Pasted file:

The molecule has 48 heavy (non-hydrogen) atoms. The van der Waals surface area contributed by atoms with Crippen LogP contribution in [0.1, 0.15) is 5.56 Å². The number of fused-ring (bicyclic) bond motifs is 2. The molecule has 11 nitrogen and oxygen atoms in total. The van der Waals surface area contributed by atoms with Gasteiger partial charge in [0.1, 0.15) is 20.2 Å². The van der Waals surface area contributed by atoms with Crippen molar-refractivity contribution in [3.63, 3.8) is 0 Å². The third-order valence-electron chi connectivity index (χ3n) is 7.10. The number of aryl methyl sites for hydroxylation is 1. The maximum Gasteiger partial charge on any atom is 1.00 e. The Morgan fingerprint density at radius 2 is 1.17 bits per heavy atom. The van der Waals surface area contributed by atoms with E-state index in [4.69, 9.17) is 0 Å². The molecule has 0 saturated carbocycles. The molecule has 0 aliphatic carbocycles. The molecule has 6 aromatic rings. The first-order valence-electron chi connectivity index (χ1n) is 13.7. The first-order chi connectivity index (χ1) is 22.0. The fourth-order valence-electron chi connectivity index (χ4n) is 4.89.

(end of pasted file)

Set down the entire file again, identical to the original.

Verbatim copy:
The molecule has 48 heavy (non-hydrogen) atoms. The van der Waals surface area contributed by atoms with Crippen LogP contribution in [0.1, 0.15) is 5.56 Å². The number of fused-ring (bicyclic) bond motifs is 2. The molecule has 11 nitrogen and oxygen atoms in total. The van der Waals surface area contributed by atoms with Gasteiger partial charge in [0.1, 0.15) is 20.2 Å². The van der Waals surface area contributed by atoms with Crippen molar-refractivity contribution in [3.63, 3.8) is 0 Å². The third-order valence-electron chi connectivity index (χ3n) is 7.10. The number of aryl methyl sites for hydroxylation is 1. The maximum Gasteiger partial charge on any atom is 1.00 e. The Morgan fingerprint density at radius 2 is 1.17 bits per heavy atom. The van der Waals surface area contributed by atoms with E-state index in [4.69, 9.17) is 0 Å². The molecule has 0 saturated carbocycles. The molecule has 0 aliphatic carbocycles. The molecule has 6 aromatic rings. The first-order valence-electron chi connectivity index (χ1n) is 13.7. The first-order chi connectivity index (χ1) is 22.0. The fourth-order valence-electron chi connectivity index (χ4n) is 4.89.